Building a culture for winning value propositions and business models

5 actions to create a culture for winning value propositions and business models

You can probably recognize a thriving innovation culture if you see it, but what can you do about your own innovation culture? To deliver winning value propositions and business models your organization must excel in many things:

  • have a solid innovation strategy
  • effective innovation processes
  • strong capabilities
  • be well organized and
  • have great ideas.

But without having a winning innovation culture to make your people cooperate, be agile, learn fast and deal with uncertainties, you will still miss out.

The topic of culture and innovation was addressed during the 7th annual Ambassadors of Innovation event organized by Philips Engineering Solutions – Industry Consulting in Eindhoven, the Netherlands. Three speakers from very different companies – Amarant, Lamb Weston / Meijer, and Philips – shared their experience on how to build and nourish a culture to deliver innovative value propositions with winning business models.

The Ambassadors of Innovation is an annual event for leaders who are responsible for innovation in large Dutch industrial companies and is organized by Philips Engineering Solutions – Industry Consulting.

Before the gathering we surveyed the participants on innovation culture aspects. See how these companies that have put innovation in the forefront of their activities and continuously drive innovation do on these innovation culture aspects [figure 1]. And more interestingly, how would you rank compared to these companies that lead in innovation?

Figure 1: Aspects of building a culture for successful innovation
Source: Survey Ambassadors of Innovation – Building a culture for winning value propositions business models, n = 33

Note: these questions are part of a larger survey we conduct in organizations to create a picture of the innovation culture, its strengths to build upon further and the areas of attention to address. We use this as part of an initial diagnostic. If you are interested in a further dialogue on innovation culture and increasing the innovation capacity of your organization please let us know.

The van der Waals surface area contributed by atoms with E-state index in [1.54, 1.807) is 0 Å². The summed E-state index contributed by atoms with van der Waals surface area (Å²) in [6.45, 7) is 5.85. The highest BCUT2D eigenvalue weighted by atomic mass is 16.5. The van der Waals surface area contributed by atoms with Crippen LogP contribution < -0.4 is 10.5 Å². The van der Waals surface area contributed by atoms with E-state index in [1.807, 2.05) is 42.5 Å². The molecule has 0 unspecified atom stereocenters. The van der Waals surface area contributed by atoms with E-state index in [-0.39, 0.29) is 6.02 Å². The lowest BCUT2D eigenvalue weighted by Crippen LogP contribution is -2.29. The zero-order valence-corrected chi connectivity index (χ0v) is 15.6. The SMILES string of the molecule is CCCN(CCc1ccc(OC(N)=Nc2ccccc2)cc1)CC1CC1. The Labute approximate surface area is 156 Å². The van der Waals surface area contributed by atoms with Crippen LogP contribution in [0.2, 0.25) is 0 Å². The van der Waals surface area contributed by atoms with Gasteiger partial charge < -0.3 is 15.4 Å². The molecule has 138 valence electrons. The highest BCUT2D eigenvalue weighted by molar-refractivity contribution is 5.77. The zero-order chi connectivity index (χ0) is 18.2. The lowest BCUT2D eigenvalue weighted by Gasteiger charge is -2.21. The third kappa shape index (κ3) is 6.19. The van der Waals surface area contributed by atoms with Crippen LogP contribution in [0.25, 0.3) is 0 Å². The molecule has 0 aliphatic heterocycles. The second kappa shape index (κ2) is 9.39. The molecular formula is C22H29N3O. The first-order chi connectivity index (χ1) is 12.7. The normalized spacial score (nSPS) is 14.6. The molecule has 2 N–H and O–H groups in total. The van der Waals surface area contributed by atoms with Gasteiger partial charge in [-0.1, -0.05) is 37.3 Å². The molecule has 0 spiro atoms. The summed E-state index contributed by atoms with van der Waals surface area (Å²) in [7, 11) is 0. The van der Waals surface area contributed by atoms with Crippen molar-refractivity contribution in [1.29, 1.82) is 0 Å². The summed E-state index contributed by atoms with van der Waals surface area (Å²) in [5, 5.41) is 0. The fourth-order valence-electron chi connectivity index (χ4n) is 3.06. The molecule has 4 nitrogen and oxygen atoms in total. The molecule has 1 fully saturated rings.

Contact us

So what are the initiatives that management can take to improve developing winning value propositions and business models by enhancing the culture of Innovation?

Mike Vermeer, Head of innovation at Lamb Weston / Meijer, a world leading brand in high quality potato products, deploys a Total Innovation approach in which the aspects of culture are embedded. This bridges the gap between business strategy and innovation:

  • It integrates marketing technology and process innovation with ‘social innovation’.
  • It entails a planned improvement of the skills and mindset to innovate.
  • It encourages collaboration within teams, between departments, and with the outside world to achieve an ecosystem of innovation.
  • It empowers people to drive small and large initiatives and remove traditional barriers.

When looking at this and the best practices of the other speakers, building further on our Industry Consulting framework to create a culture for winning value propositions and business models, there are 5 actions that management can take to drive an innovation culture in the organization:

  1. Stimulate employees to think in new ways about challenges
  2. Challenge teams to stretch innovation capabilities and develop new ones
  3. Support and encourage the teams
  4. Give freedom to teams in how to execute and ensure teams are not afraid to take risks
  5. Actively search for ideas outside and collaborate across company boundaries

1. Stimulate employees to think in new ways about challenges

Culture cannot be pushed upon people and organizations. Culture needs to be pulled. That means that management needs to set stretched targets. But setting stretched targets is not enough. You need to stimulate to think in new ways. Just asking more sales and growth is not sufficient. By doing that your teams will not be challenged to think in new business models, use of digital innovation to create new value, or experiment and adopt artificial intelligence and machine learning in their value propositions or internal processes.

The survey shows that leading companies almost always or often stimulate this type of thinking.